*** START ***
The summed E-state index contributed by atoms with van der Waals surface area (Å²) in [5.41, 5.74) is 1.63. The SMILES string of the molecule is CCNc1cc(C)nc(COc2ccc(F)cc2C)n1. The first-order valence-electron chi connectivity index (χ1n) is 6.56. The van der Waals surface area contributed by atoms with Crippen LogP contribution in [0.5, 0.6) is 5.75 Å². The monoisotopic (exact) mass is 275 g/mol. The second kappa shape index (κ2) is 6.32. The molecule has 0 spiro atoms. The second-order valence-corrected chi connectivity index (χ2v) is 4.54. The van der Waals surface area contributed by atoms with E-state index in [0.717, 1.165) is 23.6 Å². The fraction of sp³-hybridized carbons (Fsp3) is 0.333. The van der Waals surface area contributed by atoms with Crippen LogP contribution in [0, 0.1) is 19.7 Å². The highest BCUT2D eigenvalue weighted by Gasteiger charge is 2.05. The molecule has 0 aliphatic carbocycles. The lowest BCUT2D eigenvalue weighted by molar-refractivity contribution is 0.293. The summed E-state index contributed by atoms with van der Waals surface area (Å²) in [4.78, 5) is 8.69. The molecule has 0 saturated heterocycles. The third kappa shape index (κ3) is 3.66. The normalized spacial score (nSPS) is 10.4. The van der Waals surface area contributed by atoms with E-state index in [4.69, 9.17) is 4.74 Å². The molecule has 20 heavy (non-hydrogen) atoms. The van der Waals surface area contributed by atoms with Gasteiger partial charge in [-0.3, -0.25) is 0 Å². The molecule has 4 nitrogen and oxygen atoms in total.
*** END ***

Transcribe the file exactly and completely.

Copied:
The summed E-state index contributed by atoms with van der Waals surface area (Å²) in [5.41, 5.74) is 1.63. The SMILES string of the molecule is CCNc1cc(C)nc(COc2ccc(F)cc2C)n1. The first-order valence-electron chi connectivity index (χ1n) is 6.56. The van der Waals surface area contributed by atoms with Crippen LogP contribution in [0.5, 0.6) is 5.75 Å². The monoisotopic (exact) mass is 275 g/mol. The second kappa shape index (κ2) is 6.32. The molecule has 0 spiro atoms. The second-order valence-corrected chi connectivity index (χ2v) is 4.54. The van der Waals surface area contributed by atoms with E-state index in [0.717, 1.165) is 23.6 Å². The fraction of sp³-hybridized carbons (Fsp3) is 0.333. The van der Waals surface area contributed by atoms with Crippen LogP contribution in [0, 0.1) is 19.7 Å². The highest BCUT2D eigenvalue weighted by Gasteiger charge is 2.05. The molecule has 0 aliphatic carbocycles. The lowest BCUT2D eigenvalue weighted by molar-refractivity contribution is 0.293. The summed E-state index contributed by atoms with van der Waals surface area (Å²) in [4.78, 5) is 8.69. The molecule has 0 saturated heterocycles. The third kappa shape index (κ3) is 3.66. The normalized spacial score (nSPS) is 10.4. The van der Waals surface area contributed by atoms with E-state index in [4.69, 9.17) is 4.74 Å². The molecule has 20 heavy (non-hydrogen) atoms. The van der Waals surface area contributed by atoms with Gasteiger partial charge in [-0.3, -0.25) is 0 Å². The molecule has 4 nitrogen and oxygen atoms in total.